IoT has had a remarkable impact on our lives. We now have devices connected over a network that are capable of making our lives much easier and comfortable. From smartphones to smartwatches to internet-powered doorbells, door alarms, security cameras, speakers, door locks, lights, bulbs, and baby monitors, the list is just endless. However, with this boon, a bane looms around and that is, miscreants can hack into these devices and if not acted upon promptly, they can wreak havoc on our lives. But, when can hackers feed on IoT devices? The answer is when they sniff a security vulnerability or when we as users don’t practice healthy security habits.
We’ll get into the security habits on a user’s part later in the blog but, let’s first discuss how a security vulnerability can lead a hacker into your IoT device and then into your personal or professional life. Quite recently, a security vulnerability has hit IoT devices. This security flaw can give access to your IoT audio and video feeds and turn into a spying tool.
What is This Security Vulnerability All About? How Severe Is The Security Flaw
As per the researchers at Nozomi Networks Lab and DHS, the security flaw can let malicious attackers tamper with an IoT device. They can easily convert a given IoT device such as a home security camera, a baby monitor, or a smart doorbell into a spying tool. Owing to this vulnerability, they can steal crucial data or spy on video feeds as well. Apart from intruding into one’s personal lives through the aforementioned channels, an attacker can even steal crucial business data such as data related to customers, employees, or even production techniques. The security flaw is indeed very severe. So much so that the Common Vulnerability Scoring System (CVSS) rates it at 9.1/10 on a severity scale.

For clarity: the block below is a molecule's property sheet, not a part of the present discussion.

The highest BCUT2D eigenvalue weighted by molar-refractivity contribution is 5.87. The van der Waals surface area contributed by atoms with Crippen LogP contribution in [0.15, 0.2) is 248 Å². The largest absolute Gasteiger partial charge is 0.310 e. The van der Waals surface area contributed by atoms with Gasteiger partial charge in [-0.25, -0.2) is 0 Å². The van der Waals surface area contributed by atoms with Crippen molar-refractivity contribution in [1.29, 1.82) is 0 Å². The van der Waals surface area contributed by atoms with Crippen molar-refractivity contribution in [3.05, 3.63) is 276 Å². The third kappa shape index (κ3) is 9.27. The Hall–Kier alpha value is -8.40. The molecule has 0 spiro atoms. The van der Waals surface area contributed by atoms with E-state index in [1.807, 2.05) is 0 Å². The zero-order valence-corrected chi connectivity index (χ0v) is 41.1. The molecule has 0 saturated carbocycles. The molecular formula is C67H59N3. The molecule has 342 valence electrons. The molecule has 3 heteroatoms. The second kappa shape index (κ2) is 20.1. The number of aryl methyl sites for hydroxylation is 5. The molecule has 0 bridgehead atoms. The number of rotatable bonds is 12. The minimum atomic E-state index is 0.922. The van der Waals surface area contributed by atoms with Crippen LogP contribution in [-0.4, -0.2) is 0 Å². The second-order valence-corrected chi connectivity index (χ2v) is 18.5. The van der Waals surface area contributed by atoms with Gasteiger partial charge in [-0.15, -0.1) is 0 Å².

How Did This Security Flaw Surface?
The flaw is a supply chain bug that was discovered in a software component (P2P SDK) manufactured by a company called ThroughTek who is one of the prominent suppliers of IoT devices. The P2P’s SDK gives remote access to audio/ video streams over the internet. The SDK is found in smart sensors, security cameras such as baby and pet monitoring cameras, doorbells, etc and it help a viewer gain access to audio/ video streams. The flaw affects P2P’s version 3.1.5 or before. As Nozomi has demonstrated, the older versions of the SDK allow data packets to be intercepted while in transit. A hacker can refurbish these packets into complete audio or video streams.
ThroughTek has countered this bug in version 3.3 that was released in mid-2020. Though the issue is that quite many devices still run the older build. Secondly, as per ThroughTek, to conduct an attack, a prospective attacker will need to have extensive knowledge of network sniffer tools, network security, and encryption algorithm.
We’ve Had Instances of IoT Vulnerabilities and Hacking Attacks In The Past Too
- The Mirai Botnet or Dyn Attack of 2016 – This was the largest DDoS attack on service provider Dyn that led to considerable portions of the internet going down that included Netflix, Reddit, Twitter, and CNN